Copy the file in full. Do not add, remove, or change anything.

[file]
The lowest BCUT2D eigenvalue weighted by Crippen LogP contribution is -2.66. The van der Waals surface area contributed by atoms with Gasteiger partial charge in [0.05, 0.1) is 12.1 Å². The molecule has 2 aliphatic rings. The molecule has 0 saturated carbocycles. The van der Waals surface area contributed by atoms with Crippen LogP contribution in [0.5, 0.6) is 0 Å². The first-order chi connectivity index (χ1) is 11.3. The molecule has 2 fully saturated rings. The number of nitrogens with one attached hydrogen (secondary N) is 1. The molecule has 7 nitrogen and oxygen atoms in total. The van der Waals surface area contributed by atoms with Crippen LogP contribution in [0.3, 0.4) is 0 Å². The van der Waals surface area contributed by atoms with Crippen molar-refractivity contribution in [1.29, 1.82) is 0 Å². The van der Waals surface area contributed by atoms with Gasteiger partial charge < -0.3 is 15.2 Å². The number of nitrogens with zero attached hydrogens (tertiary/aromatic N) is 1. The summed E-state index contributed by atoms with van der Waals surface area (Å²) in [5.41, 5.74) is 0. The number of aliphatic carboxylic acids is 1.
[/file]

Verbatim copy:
The lowest BCUT2D eigenvalue weighted by Crippen LogP contribution is -2.66. The van der Waals surface area contributed by atoms with Gasteiger partial charge in [0.05, 0.1) is 12.1 Å². The molecule has 2 aliphatic rings. The molecule has 0 saturated carbocycles. The van der Waals surface area contributed by atoms with Crippen LogP contribution in [0.5, 0.6) is 0 Å². The first-order chi connectivity index (χ1) is 11.3. The molecule has 2 fully saturated rings. The number of nitrogens with one attached hydrogen (secondary N) is 1. The molecule has 7 nitrogen and oxygen atoms in total. The van der Waals surface area contributed by atoms with Crippen LogP contribution in [0.3, 0.4) is 0 Å². The van der Waals surface area contributed by atoms with Crippen molar-refractivity contribution in [1.29, 1.82) is 0 Å². The van der Waals surface area contributed by atoms with Gasteiger partial charge < -0.3 is 15.2 Å². The number of nitrogens with zero attached hydrogens (tertiary/aromatic N) is 1. The summed E-state index contributed by atoms with van der Waals surface area (Å²) in [5.41, 5.74) is 0. The number of aliphatic carboxylic acids is 1.